Congress apparently does not agree with the narrow interpretations of the ADA by the U.S. Supreme Court and the Equal Employment Opportunity Commission (EEOC). This year, Congress enacted the ADA Amendments Act of 2008 (the Act) to expand the ADA’s coverage.4 In the findings and purpose of the Act, Congress stated that interpretations of the ADA by the Supreme Court and the EEOC had been unduly restrictive and inconsistent with the ADA’s initial design and intent.5

    The stated purpose of the Act is to restore the ADA as a clear and comprehensive national mandate for eliminating discrimination against a broadly defined class of disabled individuals.6 These changes make the ADA’s coverage much more similar to the coverage of the WFEA. President Bush signed the Act on Sept. 25, 2008. It will take effect on Jan. 1, 2009.

    In the Act, Congress has clarified and expanded which activities are major life activities under the ADA, when an impairment substantially limits such an activity, and when an individual may be regarded as disabled under the ADA. This article sets out why Congress believed these terms needed clarification, how Congress has modified them, and how these changes alter the scope of the ADA in the workplace.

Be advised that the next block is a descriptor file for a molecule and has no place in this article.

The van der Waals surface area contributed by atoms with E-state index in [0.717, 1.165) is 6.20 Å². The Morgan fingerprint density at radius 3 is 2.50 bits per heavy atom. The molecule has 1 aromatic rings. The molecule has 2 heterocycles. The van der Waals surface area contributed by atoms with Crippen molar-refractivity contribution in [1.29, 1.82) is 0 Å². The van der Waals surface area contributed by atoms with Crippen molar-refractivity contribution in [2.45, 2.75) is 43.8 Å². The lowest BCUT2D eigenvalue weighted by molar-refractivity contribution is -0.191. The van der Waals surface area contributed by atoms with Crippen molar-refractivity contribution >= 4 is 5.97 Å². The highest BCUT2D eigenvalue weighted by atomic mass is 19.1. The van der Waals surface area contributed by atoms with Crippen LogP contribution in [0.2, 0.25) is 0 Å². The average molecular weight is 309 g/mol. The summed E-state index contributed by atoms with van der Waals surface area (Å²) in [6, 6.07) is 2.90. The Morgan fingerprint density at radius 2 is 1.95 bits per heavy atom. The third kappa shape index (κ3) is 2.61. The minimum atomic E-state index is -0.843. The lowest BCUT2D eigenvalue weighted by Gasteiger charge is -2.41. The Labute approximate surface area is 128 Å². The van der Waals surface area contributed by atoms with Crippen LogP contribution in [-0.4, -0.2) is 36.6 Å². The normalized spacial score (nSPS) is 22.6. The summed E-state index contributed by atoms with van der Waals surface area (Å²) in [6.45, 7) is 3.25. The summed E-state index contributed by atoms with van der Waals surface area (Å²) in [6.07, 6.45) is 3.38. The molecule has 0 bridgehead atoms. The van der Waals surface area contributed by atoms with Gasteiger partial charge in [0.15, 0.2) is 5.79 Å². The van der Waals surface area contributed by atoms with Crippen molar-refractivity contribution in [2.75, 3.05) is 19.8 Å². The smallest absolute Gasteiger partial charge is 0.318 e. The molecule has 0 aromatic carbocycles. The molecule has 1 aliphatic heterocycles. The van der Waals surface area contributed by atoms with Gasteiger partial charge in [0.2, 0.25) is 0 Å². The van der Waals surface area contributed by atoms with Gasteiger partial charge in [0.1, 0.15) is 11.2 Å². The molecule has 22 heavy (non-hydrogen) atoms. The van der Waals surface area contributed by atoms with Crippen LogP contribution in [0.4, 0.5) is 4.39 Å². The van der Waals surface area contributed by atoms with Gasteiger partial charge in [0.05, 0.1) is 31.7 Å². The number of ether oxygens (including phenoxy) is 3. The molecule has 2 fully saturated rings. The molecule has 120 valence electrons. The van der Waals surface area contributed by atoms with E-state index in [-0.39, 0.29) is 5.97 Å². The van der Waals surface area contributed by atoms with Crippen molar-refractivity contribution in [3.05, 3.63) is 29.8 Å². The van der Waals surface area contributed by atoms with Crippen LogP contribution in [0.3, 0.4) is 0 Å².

Major Life Activities

    Under the ADA, individuals are disabled if they have a physical or mental impairment that substantially limits one or more major life activities.7 When it first enacted the ADA, Congress did not define the term major life activities. Before the ADA took effect, however, the EEOC issued a regulation defining this term to mean “functions such as caring for oneself, performing manual tasks, walking, seeing, hearing, speaking, breathing, learning, and working.”8

    The U.S. Supreme Court subsequently expressed concern that the EEOC’s regulation expanded the ADA’s coverage too far. The Court viewed the ADA as a law designed to protect a discrete group of severely restricted individuals.9 The Court stated that to contain the ADA within these boundaries, it was necessary to interpret the ADA’s definition of disability “strictly to create a demanding standard for qualifying as disabled.”10